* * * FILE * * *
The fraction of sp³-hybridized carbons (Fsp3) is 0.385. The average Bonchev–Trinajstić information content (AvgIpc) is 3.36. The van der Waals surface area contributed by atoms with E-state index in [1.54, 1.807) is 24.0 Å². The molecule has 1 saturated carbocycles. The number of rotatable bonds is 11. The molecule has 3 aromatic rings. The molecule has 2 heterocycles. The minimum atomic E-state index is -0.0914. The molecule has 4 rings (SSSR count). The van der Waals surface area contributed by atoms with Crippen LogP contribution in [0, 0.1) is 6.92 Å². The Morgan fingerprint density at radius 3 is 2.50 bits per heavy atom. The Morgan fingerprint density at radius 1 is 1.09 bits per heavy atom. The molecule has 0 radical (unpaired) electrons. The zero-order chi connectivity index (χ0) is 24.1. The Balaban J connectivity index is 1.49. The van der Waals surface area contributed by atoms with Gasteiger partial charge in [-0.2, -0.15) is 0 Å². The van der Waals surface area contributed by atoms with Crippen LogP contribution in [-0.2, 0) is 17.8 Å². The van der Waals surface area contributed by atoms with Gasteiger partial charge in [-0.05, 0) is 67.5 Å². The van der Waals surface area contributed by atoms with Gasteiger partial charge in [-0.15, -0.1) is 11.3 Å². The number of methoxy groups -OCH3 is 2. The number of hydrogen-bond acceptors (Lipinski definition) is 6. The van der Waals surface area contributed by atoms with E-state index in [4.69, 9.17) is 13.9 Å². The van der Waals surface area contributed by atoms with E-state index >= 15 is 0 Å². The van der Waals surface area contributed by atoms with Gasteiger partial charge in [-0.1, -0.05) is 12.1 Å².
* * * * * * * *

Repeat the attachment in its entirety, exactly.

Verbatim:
The fraction of sp³-hybridized carbons (Fsp3) is 0.385. The average Bonchev–Trinajstić information content (AvgIpc) is 3.36. The van der Waals surface area contributed by atoms with E-state index in [1.54, 1.807) is 24.0 Å². The molecule has 1 saturated carbocycles. The number of rotatable bonds is 11. The molecule has 3 aromatic rings. The molecule has 2 heterocycles. The minimum atomic E-state index is -0.0914. The molecule has 4 rings (SSSR count). The van der Waals surface area contributed by atoms with Crippen LogP contribution in [0, 0.1) is 6.92 Å². The Morgan fingerprint density at radius 3 is 2.50 bits per heavy atom. The Morgan fingerprint density at radius 1 is 1.09 bits per heavy atom. The molecule has 0 radical (unpaired) electrons. The zero-order chi connectivity index (χ0) is 24.1. The Balaban J connectivity index is 1.49. The van der Waals surface area contributed by atoms with Gasteiger partial charge in [-0.2, -0.15) is 0 Å². The van der Waals surface area contributed by atoms with Crippen LogP contribution in [-0.2, 0) is 17.8 Å². The van der Waals surface area contributed by atoms with Gasteiger partial charge in [-0.05, 0) is 67.5 Å². The van der Waals surface area contributed by atoms with Gasteiger partial charge in [-0.15, -0.1) is 11.3 Å². The number of methoxy groups -OCH3 is 2. The number of hydrogen-bond acceptors (Lipinski definition) is 6. The van der Waals surface area contributed by atoms with E-state index in [4.69, 9.17) is 13.9 Å². The van der Waals surface area contributed by atoms with E-state index >= 15 is 0 Å². The van der Waals surface area contributed by atoms with Gasteiger partial charge in [-0.1, -0.05) is 12.1 Å².